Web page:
Identity theft is bad enough if it happens once, but one woman was victimized twice.
"It's an ongoing thing," says Maria Chen, a fraud victim. "They steal your identity. It destroys your life."
Maria Chen knows her identity was stolen online and the suspect literally took everything.
"He had withdrawn all of my money out of the bank and opened up credit cards in my name," says Chen.
Maria's bank alerted her. When she found out, her money was gone, her credit was destroyed, and she was angry.
"My credit is still messed up because of him," says Chen.
Maria immediately went to police, who were able to track down the suspect and arrest him. She also put alerts on her accounts, but when the suspect got out of jail, he was able to use her personal information yet again.
"The bad guys are calling in with all the personal identifying information of the victims," says Carla Menendez, a U.S. Postal Inspector.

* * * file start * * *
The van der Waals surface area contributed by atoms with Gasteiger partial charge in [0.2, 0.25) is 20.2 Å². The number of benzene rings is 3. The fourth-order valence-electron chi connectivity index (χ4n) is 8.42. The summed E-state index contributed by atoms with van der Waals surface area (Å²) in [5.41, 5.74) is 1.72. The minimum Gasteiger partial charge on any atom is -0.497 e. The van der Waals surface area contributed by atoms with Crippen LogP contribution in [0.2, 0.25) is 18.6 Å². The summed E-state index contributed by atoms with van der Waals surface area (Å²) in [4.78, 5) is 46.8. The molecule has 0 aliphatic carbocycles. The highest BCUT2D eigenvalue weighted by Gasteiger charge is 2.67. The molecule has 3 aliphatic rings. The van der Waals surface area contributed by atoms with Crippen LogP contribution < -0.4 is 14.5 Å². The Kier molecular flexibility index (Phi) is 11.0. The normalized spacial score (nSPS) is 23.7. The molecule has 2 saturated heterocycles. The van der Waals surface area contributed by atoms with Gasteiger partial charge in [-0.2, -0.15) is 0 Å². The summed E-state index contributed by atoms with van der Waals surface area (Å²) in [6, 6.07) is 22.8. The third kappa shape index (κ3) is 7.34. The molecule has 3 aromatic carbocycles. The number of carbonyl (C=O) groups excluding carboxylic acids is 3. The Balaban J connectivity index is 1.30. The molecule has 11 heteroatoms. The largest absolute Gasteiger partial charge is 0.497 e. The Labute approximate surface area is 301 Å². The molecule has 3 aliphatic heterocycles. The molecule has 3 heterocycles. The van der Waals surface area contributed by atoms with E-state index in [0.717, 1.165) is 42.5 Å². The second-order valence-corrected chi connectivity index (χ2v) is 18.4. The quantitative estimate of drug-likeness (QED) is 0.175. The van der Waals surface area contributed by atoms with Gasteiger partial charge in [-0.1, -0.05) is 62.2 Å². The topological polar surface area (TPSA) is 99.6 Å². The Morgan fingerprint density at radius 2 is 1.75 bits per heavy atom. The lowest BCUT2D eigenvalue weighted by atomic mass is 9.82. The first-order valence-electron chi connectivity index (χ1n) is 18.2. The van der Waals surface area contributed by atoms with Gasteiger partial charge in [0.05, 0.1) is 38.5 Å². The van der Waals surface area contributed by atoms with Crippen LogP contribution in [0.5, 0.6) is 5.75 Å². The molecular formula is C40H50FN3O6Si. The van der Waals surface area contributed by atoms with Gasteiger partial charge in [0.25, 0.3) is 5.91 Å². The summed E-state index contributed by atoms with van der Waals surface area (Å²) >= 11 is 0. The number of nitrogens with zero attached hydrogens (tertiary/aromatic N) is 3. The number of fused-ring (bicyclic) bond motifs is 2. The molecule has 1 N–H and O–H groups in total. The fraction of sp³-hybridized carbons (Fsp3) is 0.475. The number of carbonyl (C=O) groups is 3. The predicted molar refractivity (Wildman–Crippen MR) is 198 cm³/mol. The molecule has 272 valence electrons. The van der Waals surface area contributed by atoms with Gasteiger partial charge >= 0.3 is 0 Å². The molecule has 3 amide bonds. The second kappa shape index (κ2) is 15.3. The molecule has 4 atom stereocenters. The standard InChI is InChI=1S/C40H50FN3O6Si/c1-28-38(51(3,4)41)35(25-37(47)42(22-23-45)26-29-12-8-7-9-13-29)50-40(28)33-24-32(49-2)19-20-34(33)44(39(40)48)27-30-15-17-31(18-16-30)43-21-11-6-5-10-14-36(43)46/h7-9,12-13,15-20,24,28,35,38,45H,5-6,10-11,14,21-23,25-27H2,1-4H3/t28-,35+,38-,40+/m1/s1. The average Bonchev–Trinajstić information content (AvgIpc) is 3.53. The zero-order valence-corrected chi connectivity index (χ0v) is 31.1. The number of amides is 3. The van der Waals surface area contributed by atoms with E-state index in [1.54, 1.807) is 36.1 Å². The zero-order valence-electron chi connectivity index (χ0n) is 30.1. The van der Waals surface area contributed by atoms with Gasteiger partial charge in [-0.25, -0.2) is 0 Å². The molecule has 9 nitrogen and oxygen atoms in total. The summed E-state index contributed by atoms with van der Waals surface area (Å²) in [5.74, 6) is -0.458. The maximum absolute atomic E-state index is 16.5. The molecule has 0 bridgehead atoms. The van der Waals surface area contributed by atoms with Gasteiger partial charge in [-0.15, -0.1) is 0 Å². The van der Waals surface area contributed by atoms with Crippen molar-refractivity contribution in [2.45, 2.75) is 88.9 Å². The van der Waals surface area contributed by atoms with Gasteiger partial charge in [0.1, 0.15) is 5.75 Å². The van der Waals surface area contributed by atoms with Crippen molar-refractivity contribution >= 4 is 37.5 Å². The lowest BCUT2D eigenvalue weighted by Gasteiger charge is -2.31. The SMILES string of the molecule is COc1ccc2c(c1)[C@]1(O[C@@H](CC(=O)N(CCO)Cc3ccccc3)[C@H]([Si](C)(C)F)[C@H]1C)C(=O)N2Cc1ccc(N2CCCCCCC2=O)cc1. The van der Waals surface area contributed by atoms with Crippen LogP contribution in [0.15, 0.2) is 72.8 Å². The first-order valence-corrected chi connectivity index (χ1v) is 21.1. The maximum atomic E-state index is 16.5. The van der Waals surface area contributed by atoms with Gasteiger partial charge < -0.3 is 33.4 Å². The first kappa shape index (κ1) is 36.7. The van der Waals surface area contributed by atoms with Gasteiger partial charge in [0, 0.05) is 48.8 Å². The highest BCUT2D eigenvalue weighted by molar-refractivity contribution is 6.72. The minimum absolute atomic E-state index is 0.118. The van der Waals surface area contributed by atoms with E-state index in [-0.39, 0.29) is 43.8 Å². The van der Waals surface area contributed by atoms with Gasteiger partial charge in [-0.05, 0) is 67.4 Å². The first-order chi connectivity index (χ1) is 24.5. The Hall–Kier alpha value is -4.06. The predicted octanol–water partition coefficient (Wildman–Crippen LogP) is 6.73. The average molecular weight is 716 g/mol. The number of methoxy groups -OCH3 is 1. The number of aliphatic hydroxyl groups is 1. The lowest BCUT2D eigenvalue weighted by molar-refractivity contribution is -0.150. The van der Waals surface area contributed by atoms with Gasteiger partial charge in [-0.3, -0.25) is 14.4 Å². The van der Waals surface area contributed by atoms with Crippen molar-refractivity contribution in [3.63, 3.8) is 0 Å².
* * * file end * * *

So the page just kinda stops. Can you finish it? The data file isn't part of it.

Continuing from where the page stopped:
And once they do that, they essentially can get access to your credit card account. They can add themselves as users, get their own card with their name on it, and start charging on your account. The vicious cycle starts all over again.
Postal inspectors say to safeguard your personal information at all times.
"One thing we always recommend is to check your credit once a year to make sure no fraudulent activity has happened," says Menendez.
"I've been trying to get my life back again so I can continue on, but it's been very hard," says Chen.
Also, never carry your social security number with you. Leave it at home in a safe place.
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